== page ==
By late 1914, it was already clear the war would not end quickly, and that it was consuming soldiers at an exorbitant rate. The original forces on both sides had been all but wiped out, and the standards for new recruits and conscripts began a notorious downward spiral. (In Jaroslav Hasek's classic World War I satire, The Good Soldier Schwejk, the eponymous hero shows up for his physical in a wheelchair.) After a few head-to-head engagements, the armies were now ensconced in an elaborate network of trenches that extended some 400 miles from the Belgian coast through France to the Swiss border. And here the troops would remain, more or less, for the next three years, the two sides separated from one another only by barbed wire and a 500- to 1,500-yard "No Man's Land." Conditions were miserable down in the trenches, which were prone to flooding, swarming with rats and lice, and rife with the stench of men living and dying at close quarters. Above ground, all was a wasteland. From strategic lookout points, soldiers lobbed hand grenades across No Man's Land or pelted the other side with machine-gun fire. This was not the first time these weapons had been deployed, but their use, in tandem with other relatively recent inventions like the airplane, the zeppelin, the submarine, long-range missiles, tanks, landmines and poison gas, resulted in mechanized destruction on a previously unimaginable scale. Within the context of such a war, Kokoschka's elegant horse and cavalry paraphernalia seemed like a cruel joke.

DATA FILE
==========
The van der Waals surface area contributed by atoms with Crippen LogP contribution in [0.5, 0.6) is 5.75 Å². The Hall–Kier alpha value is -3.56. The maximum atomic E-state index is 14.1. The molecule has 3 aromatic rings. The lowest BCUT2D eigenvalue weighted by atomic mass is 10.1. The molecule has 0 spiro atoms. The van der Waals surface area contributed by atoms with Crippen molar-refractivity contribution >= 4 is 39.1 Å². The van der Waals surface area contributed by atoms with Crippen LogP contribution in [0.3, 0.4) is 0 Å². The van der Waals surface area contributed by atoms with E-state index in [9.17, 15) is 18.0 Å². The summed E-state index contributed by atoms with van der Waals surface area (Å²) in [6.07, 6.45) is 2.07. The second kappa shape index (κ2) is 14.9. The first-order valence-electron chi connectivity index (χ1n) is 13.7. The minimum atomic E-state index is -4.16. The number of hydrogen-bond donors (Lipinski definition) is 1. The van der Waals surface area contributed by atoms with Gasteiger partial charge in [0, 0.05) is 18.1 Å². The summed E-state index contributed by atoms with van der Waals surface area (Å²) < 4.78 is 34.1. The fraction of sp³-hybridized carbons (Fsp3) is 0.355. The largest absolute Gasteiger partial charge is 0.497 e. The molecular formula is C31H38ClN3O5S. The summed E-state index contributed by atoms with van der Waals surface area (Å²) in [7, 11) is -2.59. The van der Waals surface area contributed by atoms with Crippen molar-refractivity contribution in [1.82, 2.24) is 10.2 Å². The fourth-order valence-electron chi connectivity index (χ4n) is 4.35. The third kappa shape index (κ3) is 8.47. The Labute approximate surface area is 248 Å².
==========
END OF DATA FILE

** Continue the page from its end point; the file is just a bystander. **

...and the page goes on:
In all, the Great War left 37.5 million dead, wounded or missing. The war machine's unquenchable appetite for men and materiel, coupled with the disruptions of international trade, placed enormous burdens on the home front. Complex propaganda efforts were therefore needed to ensure the loyalty of a populace forced to endure food shortages, rationing, wage controls and the continual loss of loved ones. From the outset the enemy was demonized, and each side identified the other as the aggressor. Words in the enemy's language were expunged from common use, enemy authors banned. The Austrian writer Karl Kraus referred mockingly to "traitor's noodles" (spaghetti) and (anticipating the American Congress during the second Iraq war) "warmonger fries." The British perfected the art of euphemism: casualties became "wastage"; poison gas was "the accessory." Communications were routinely censored, and news reports were falsified. "All they know is a bunch of crap," says a character in Kraus's World War I play, The Last Days of Mankind, "and if they do know anything, they won't tell the public."